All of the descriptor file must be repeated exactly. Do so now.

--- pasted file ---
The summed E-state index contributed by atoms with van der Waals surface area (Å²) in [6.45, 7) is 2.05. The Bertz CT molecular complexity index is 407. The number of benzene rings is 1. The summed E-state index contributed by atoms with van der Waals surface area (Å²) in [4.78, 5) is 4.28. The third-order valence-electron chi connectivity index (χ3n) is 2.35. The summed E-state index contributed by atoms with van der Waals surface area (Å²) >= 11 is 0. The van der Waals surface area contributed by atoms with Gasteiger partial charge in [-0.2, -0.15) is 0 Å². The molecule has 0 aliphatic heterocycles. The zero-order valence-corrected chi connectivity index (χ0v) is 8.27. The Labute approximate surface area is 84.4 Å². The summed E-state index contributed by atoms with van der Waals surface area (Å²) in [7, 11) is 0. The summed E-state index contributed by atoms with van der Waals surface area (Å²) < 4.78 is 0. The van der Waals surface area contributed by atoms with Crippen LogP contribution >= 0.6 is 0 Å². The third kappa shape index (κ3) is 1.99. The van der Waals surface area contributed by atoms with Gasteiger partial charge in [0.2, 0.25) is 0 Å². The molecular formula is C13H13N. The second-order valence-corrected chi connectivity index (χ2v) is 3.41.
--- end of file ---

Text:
The summed E-state index contributed by atoms with van der Waals surface area (Å²) in [6.45, 7) is 2.05. The Bertz CT molecular complexity index is 407. The number of benzene rings is 1. The summed E-state index contributed by atoms with van der Waals surface area (Å²) in [4.78, 5) is 4.28. The third-order valence-electron chi connectivity index (χ3n) is 2.35. The summed E-state index contributed by atoms with van der Waals surface area (Å²) >= 11 is 0. The van der Waals surface area contributed by atoms with Gasteiger partial charge in [-0.2, -0.15) is 0 Å². The molecule has 0 aliphatic heterocycles. The zero-order valence-corrected chi connectivity index (χ0v) is 8.27. The Labute approximate surface area is 84.4 Å². The summed E-state index contributed by atoms with van der Waals surface area (Å²) in [7, 11) is 0. The summed E-state index contributed by atoms with van der Waals surface area (Å²) < 4.78 is 0. The van der Waals surface area contributed by atoms with Crippen LogP contribution >= 0.6 is 0 Å². The third kappa shape index (κ3) is 1.99. The van der Waals surface area contributed by atoms with Gasteiger partial charge in [0.2, 0.25) is 0 Å². The molecular formula is C13H13N. The second-order valence-corrected chi connectivity index (χ2v) is 3.41.